by Adam Rothbarth
“Man has an inclination to associate with others, because in society he feels himself to be more than man, i.e., as more than the developed form of his natural capacities. But he also has a strong propensity to isolate himself from others, because he finds in himself at the same time the unsocial characteristic of wishing to have everything go according to his own wish. . . . to achieve a rank among his fellows whom he cannot tolerate but from whom he cannot withdraw.” — Immanuel Kant, Idea for a Universal History from a Cosmopolitan Point of View
The thought of writing an essay on my ambivalence is fundamentally paradoxical. If I take myself not to care about art at a certain level, how must I approach the task of thinking critically about my estrangement from it? From where do I muster the energy to be objective? Or, to put it another way, how do I care that I don’t care? To answer the question, I will do what all art critics should in part strive to do: I must critique not only art, but my own self.
What does it mean to care about art? First, I must separate my caring about art into two categories: intellectual care and emotional care. Emotionally, I inherit from society a subjective deficit that art claims to strive to fill. This claim is second nature today, one of the pillars of the culture industry: art is meaningful, art is fulfilling, art makes life worth living. And yet since I know that none of these things are really true, I am fundamentally thrown—on an emotional level—into perpetual crisis regarding my relationship to art. It can do nothing to quench the unquenchable thirst that the impossibility of Spiritual fulfillment evokes. It is a deep desire, and one that can only be relieved by the negation of my own negation.
Just as man is driven into society to seek a form of liberty that does not exist in nature, finding himself unfulfilled equally (so far) by solitude and community, man is so driven towards art, finding himself in a similar contradiction. Thus, man enters into a relationship with aesthetic production that, to invoke the epigraph to this essay, he cannot tolerate, but from which he cannot withdraw.
So what is the relationship between art and potential negation? This is perhaps where one’s care can begin to blossom, their minority acting as the soil in which their critical positions may flourish. Today man does not question the categories of art or the culture industry, but, rather, seeks exponentially refined ways of understanding them meta-critically in his particular aesthetic moment. But this pursuit presupposes that man must care about art. However, if man can only care about what he can lose, and the culture industry is a permanent institution of capital, how can man gain the degree of abstraction necessary to care, or to even think critically about it? How can man care about something that is unfulfilling and permanent? In a sense he cannot, and yet the paradox remains. This answer produces a more important one, though: if man acknowledges that he cannot care about particular art-works, he MUST care about art as a category, intellectually. His ambivalence masks a desire so powerful that it can only appear in a distorted, contradictory form.
This relationship with art drives man, whether he recognizes it or not, towards an actually meaningful and particular critique of art. He must care about the art that does not fulfill his mind today so that he may be fulfilled by his own social activity tomorrow.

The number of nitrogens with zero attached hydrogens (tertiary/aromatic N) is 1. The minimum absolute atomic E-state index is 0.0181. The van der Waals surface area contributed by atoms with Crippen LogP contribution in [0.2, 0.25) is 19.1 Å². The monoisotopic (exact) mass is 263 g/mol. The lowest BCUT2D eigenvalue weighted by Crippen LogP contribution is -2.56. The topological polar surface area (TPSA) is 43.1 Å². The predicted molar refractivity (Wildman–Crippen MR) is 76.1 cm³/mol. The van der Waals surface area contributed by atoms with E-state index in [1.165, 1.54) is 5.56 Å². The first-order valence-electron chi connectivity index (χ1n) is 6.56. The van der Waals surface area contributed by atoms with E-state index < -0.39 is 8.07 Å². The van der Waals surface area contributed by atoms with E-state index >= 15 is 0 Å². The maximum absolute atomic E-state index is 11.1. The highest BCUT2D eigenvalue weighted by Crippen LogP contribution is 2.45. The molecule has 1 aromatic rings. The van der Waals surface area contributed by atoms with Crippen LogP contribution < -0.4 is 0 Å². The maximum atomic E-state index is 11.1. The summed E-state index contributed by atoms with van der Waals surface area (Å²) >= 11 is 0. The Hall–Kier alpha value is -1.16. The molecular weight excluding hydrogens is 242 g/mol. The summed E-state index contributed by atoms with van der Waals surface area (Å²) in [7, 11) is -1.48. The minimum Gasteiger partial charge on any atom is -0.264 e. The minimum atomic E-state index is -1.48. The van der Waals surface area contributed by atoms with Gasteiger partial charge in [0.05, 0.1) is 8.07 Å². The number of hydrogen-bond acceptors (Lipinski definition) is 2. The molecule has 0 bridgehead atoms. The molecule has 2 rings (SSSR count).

Man must care about art because it is a practice in which he can both critique his ambivalence and envision a world without it. For the artist, this means creation; for the critical theorist and the art critic, it means interpretation. In many ways, art is no longer able to criticize empirical reality in a meaningful way. It has lost sight of the dissonance of modernism, and could today be said to more or less simply embody the perplexity of contemporary social life. Without revolutionary politics, there is no real art, and without critical theory and art criticism, there is no real interpretation. In this void, we are left with two mirrors facing each other: ambivalent art-works on one side that task a confused world with deciphering their meaning on the other.
I do not know what Trump’s presidency will bring, nor do I really know what it will mean for art, though I entertain my private speculations. I do know that, empirically, his victory has been simultaneously the most exciting event we’ve experienced at Caesura during our year of publication, and also a force powerful enough to halt publication for five months. Nota bene: we have not reached a collective understanding of the meaning of our hiatus.
Perhaps we wanted to wait to see what would be there when the dust settled. Maybe we were too overwhelmed by the art world’s response. I know that part of my own hesitation to publish involved a desire for a resuscitated Left. But it didn’t show, we didn’t write, and the world continues to turn. There remains no real Left, and as the many responses to Trump have shown, there is very little, if any, real art. This is why Caesura is as important as ever, as one of the last bastions for actual critique, if I may be so bold as to suggest that we have attempted to provide this.
To paraphrase Adorno, the realm of art is cold. I feel it now more than ever, and if you are reading this, you probably do as well. I cannot speak for the other editors at Caesura, nor those at other publications, but I know that for myself, I must force myself to continue to care about art today so that I may be fulfilled by my life tomorrow. And this means acknowledging my ambivalence. Only then can I be free to actually think about art.